Performance at 25 feet: 18.3 points out of 20
On the heavier side, but very smooth. Not bad!
Performance at 40 feet: 18.9 points out of 20
Now we’re talking! A nice blend of power and feel. I’m easily getting nice tight loops. Still smooth, but a little heavier in hand than others.
Performance at 60 feet: 7.8 points out of 10
Still solid, but the more powerful rods were able to edge it out.
Logan’s Comments: 46.5 out of 50
The updated St. Croix Imperial was one of my picks for the best mid-priced rod in the shootout. Between this rod and the Hardy Shadow you really can’t go wrong. The Imperial has a soft tip, but still has the guts to handle the 40-foot distance easily and with excellent accuracy. I liked the updates that St. Croix has made to the Imperial.
Performance at 25 feet: 19.5 out of 20
25 feet was the St. Croix Imperial’s sweet spot. I was both accurate and delicate on almost every cast.
Performance at 40 feet: 19 out of 20
The Imperial was performing beautifully at 40 feet. I was impressed with its accuracy despite its softer tip.
Performance at 60 feet: 8 out of 10
At 60 feet the Imperial wasn’t quite as good as it was in close, but it could still get the job done.
I think the St. Croix Imperial is another great 4wt rod in that affordable mid-price range. While a little less responsive than some of the higher ranked 4wts; the Imperial was still very accurate in close and at mid distances with enough punch to hit 60 feet easily. This is exactly what I’m looking for in a 4-weight rod. Not a showstopper in the looks department, but the quality and craftsmanship were good.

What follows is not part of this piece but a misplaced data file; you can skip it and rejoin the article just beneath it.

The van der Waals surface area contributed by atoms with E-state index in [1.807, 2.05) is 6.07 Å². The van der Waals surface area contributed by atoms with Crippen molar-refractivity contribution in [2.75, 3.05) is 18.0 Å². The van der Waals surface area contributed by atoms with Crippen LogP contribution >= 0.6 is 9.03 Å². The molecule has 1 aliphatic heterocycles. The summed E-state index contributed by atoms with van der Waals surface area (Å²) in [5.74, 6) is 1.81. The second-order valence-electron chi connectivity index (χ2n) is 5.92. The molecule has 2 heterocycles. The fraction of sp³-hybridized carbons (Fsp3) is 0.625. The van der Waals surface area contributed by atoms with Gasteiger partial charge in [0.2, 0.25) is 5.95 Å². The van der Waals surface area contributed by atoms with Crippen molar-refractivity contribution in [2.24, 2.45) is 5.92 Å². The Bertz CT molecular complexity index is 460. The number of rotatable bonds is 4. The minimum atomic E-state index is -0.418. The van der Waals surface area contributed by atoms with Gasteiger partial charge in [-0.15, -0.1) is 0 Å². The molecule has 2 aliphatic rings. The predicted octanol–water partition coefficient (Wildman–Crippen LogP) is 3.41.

Performance at 25 feet: 18.5/20
The fast action and soft tip found on the Imperial allowed my leader to turn over quickly and accurately. This rod was very good in close where precision counts.
Performance at 40 feet: 18.5/20
Good power and accuracy at this distance. I felt confident this rod could put my line and fly where I wanted it to go, even with a moderate breeze.
Performance at 60 feet: 8.5/10
Had the punch to keep my line moving and my loops tight, right out to 60’.
The Imperial has a fairly stiff butt and mid section, but a nice soft tip. This helped to produce delicate presentations, especially at the two shorter distances. Overall not a bad rod, but lacks the smoothness and feel I was getting with the best rods.
Performance at 25 feet: 17 out of 20
The softer tip made for a pretty good performance in close, but I felt it was not as smooth as it could have been.
Performance at 40 feet: 17.5 out of 20
The stiff butt and mid gave this rod enough power to handle mid distances easily, and the soft tip helps with maintaining a light presentation. Overall I felt that 40 feet was the best distance for this rod, but it still felt a little clunky compared to the DXF or Recon.
Performance at 60 feet: 7 out of 10
Casting at longer distances is no problem for this rod, however, it still lacked a certain smoothness and finesse I found with the better rods.